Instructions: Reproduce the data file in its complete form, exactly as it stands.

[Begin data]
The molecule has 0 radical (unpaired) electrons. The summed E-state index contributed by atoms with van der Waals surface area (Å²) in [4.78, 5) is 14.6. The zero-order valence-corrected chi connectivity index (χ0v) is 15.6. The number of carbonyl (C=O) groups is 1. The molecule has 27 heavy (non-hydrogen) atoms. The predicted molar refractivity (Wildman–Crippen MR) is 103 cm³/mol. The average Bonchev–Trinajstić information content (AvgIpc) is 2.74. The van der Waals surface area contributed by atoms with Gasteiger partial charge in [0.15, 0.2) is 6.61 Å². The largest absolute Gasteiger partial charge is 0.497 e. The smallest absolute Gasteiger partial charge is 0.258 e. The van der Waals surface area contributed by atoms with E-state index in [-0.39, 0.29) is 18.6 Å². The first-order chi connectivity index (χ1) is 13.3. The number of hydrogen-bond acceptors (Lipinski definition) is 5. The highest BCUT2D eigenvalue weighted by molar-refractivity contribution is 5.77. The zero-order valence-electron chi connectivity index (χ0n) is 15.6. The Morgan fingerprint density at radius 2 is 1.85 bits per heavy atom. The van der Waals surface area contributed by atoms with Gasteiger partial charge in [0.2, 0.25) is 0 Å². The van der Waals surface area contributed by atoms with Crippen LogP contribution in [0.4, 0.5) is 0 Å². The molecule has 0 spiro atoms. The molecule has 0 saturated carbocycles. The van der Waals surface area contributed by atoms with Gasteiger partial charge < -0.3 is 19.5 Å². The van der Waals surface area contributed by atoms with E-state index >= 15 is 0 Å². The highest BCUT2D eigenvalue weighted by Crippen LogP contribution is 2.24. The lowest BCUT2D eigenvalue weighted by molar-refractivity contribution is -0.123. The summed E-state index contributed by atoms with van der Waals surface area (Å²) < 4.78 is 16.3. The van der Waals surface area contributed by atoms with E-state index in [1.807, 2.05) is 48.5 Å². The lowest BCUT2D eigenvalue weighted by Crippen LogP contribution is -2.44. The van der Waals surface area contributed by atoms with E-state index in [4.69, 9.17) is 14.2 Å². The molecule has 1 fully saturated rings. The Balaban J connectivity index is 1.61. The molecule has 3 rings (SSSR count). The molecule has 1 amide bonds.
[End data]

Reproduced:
The molecule has 0 radical (unpaired) electrons. The summed E-state index contributed by atoms with van der Waals surface area (Å²) in [4.78, 5) is 14.6. The zero-order valence-corrected chi connectivity index (χ0v) is 15.6. The number of carbonyl (C=O) groups is 1. The molecule has 27 heavy (non-hydrogen) atoms. The predicted molar refractivity (Wildman–Crippen MR) is 103 cm³/mol. The average Bonchev–Trinajstić information content (AvgIpc) is 2.74. The van der Waals surface area contributed by atoms with Gasteiger partial charge in [0.15, 0.2) is 6.61 Å². The largest absolute Gasteiger partial charge is 0.497 e. The smallest absolute Gasteiger partial charge is 0.258 e. The van der Waals surface area contributed by atoms with E-state index in [-0.39, 0.29) is 18.6 Å². The first-order chi connectivity index (χ1) is 13.3. The number of hydrogen-bond acceptors (Lipinski definition) is 5. The highest BCUT2D eigenvalue weighted by molar-refractivity contribution is 5.77. The zero-order valence-electron chi connectivity index (χ0n) is 15.6. The Morgan fingerprint density at radius 2 is 1.85 bits per heavy atom. The van der Waals surface area contributed by atoms with Gasteiger partial charge in [0.2, 0.25) is 0 Å². The van der Waals surface area contributed by atoms with Crippen LogP contribution in [0.4, 0.5) is 0 Å². The molecule has 0 spiro atoms. The molecule has 0 saturated carbocycles. The van der Waals surface area contributed by atoms with Gasteiger partial charge < -0.3 is 19.5 Å². The van der Waals surface area contributed by atoms with E-state index >= 15 is 0 Å². The highest BCUT2D eigenvalue weighted by Crippen LogP contribution is 2.24. The lowest BCUT2D eigenvalue weighted by molar-refractivity contribution is -0.123. The summed E-state index contributed by atoms with van der Waals surface area (Å²) < 4.78 is 16.3. The van der Waals surface area contributed by atoms with E-state index in [1.807, 2.05) is 48.5 Å². The lowest BCUT2D eigenvalue weighted by Crippen LogP contribution is -2.44. The van der Waals surface area contributed by atoms with E-state index in [4.69, 9.17) is 14.2 Å². The molecule has 1 fully saturated rings. The Balaban J connectivity index is 1.61. The molecule has 3 rings (SSSR count). The molecule has 1 amide bonds.